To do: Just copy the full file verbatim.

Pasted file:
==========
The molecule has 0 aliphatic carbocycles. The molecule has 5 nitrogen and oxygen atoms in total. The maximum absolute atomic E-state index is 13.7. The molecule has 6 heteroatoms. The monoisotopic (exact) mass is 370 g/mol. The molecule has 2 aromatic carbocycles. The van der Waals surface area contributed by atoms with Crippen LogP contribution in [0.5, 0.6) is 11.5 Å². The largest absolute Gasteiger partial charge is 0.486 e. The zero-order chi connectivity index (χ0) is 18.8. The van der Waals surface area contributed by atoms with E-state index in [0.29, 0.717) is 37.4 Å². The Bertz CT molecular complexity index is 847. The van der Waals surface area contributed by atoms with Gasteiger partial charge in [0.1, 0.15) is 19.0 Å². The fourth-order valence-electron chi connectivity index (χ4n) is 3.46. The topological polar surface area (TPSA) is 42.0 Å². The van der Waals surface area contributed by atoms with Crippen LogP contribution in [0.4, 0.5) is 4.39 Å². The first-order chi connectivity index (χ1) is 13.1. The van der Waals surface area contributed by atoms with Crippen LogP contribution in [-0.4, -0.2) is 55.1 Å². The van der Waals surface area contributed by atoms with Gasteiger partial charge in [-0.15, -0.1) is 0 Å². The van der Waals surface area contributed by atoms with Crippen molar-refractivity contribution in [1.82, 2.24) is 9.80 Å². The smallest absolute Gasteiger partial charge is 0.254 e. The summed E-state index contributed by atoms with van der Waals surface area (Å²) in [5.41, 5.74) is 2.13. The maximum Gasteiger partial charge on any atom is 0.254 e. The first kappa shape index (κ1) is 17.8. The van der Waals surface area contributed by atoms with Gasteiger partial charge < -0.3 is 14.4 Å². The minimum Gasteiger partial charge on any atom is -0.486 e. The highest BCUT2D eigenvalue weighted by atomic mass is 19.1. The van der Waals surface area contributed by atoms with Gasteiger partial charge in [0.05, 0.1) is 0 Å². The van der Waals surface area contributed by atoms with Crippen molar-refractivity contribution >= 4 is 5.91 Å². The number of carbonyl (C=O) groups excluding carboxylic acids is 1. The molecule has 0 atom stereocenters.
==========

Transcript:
The molecule has 0 aliphatic carbocycles. The molecule has 5 nitrogen and oxygen atoms in total. The maximum absolute atomic E-state index is 13.7. The molecule has 6 heteroatoms. The monoisotopic (exact) mass is 370 g/mol. The molecule has 2 aromatic carbocycles. The van der Waals surface area contributed by atoms with Crippen LogP contribution in [0.5, 0.6) is 11.5 Å². The largest absolute Gasteiger partial charge is 0.486 e. The zero-order chi connectivity index (χ0) is 18.8. The van der Waals surface area contributed by atoms with E-state index in [0.29, 0.717) is 37.4 Å². The Bertz CT molecular complexity index is 847. The van der Waals surface area contributed by atoms with Gasteiger partial charge in [0.1, 0.15) is 19.0 Å². The fourth-order valence-electron chi connectivity index (χ4n) is 3.46. The topological polar surface area (TPSA) is 42.0 Å². The van der Waals surface area contributed by atoms with Crippen LogP contribution in [0.4, 0.5) is 4.39 Å². The first-order chi connectivity index (χ1) is 13.1. The van der Waals surface area contributed by atoms with Crippen LogP contribution in [-0.4, -0.2) is 55.1 Å². The van der Waals surface area contributed by atoms with Gasteiger partial charge in [-0.15, -0.1) is 0 Å². The van der Waals surface area contributed by atoms with Crippen molar-refractivity contribution in [1.82, 2.24) is 9.80 Å². The smallest absolute Gasteiger partial charge is 0.254 e. The summed E-state index contributed by atoms with van der Waals surface area (Å²) in [5.41, 5.74) is 2.13. The maximum Gasteiger partial charge on any atom is 0.254 e. The first kappa shape index (κ1) is 17.8. The van der Waals surface area contributed by atoms with Gasteiger partial charge < -0.3 is 14.4 Å². The minimum Gasteiger partial charge on any atom is -0.486 e. The highest BCUT2D eigenvalue weighted by atomic mass is 19.1. The van der Waals surface area contributed by atoms with Gasteiger partial charge in [0.05, 0.1) is 0 Å². The van der Waals surface area contributed by atoms with Crippen molar-refractivity contribution >= 4 is 5.91 Å². The number of carbonyl (C=O) groups excluding carboxylic acids is 1. The molecule has 0 atom stereocenters.